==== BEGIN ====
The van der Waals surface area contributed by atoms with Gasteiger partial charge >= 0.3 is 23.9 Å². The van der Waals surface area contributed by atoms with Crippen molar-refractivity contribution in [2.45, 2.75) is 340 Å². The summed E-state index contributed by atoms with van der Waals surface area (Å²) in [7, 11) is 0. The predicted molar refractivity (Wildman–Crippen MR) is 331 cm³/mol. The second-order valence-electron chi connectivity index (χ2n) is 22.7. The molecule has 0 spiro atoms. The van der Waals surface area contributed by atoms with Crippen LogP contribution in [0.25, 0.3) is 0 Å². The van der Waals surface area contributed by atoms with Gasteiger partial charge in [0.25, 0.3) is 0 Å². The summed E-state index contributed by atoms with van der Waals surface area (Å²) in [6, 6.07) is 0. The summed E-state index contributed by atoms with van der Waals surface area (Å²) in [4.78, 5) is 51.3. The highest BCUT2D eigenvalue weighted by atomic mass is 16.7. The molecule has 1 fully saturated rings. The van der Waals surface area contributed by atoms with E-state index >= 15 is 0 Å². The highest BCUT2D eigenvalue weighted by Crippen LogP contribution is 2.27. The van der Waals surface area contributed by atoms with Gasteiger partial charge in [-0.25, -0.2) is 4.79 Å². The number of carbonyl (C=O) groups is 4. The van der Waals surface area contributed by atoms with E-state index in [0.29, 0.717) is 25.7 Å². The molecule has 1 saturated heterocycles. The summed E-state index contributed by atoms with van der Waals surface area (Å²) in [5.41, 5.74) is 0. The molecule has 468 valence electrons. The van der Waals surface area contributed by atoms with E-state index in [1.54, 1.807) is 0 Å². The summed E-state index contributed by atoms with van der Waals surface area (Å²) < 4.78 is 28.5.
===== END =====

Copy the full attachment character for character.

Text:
The van der Waals surface area contributed by atoms with Gasteiger partial charge >= 0.3 is 23.9 Å². The van der Waals surface area contributed by atoms with Crippen molar-refractivity contribution in [2.45, 2.75) is 340 Å². The summed E-state index contributed by atoms with van der Waals surface area (Å²) in [7, 11) is 0. The predicted molar refractivity (Wildman–Crippen MR) is 331 cm³/mol. The second-order valence-electron chi connectivity index (χ2n) is 22.7. The molecule has 0 spiro atoms. The van der Waals surface area contributed by atoms with Crippen LogP contribution in [0.25, 0.3) is 0 Å². The van der Waals surface area contributed by atoms with Gasteiger partial charge in [0.25, 0.3) is 0 Å². The summed E-state index contributed by atoms with van der Waals surface area (Å²) in [6, 6.07) is 0. The summed E-state index contributed by atoms with van der Waals surface area (Å²) in [4.78, 5) is 51.3. The highest BCUT2D eigenvalue weighted by atomic mass is 16.7. The molecule has 1 fully saturated rings. The van der Waals surface area contributed by atoms with E-state index >= 15 is 0 Å². The highest BCUT2D eigenvalue weighted by Crippen LogP contribution is 2.27. The van der Waals surface area contributed by atoms with Gasteiger partial charge in [-0.25, -0.2) is 4.79 Å². The number of carbonyl (C=O) groups is 4. The van der Waals surface area contributed by atoms with E-state index in [0.29, 0.717) is 25.7 Å². The molecule has 1 saturated heterocycles. The summed E-state index contributed by atoms with van der Waals surface area (Å²) in [5.41, 5.74) is 0. The molecule has 468 valence electrons. The van der Waals surface area contributed by atoms with E-state index in [1.54, 1.807) is 0 Å². The summed E-state index contributed by atoms with van der Waals surface area (Å²) < 4.78 is 28.5.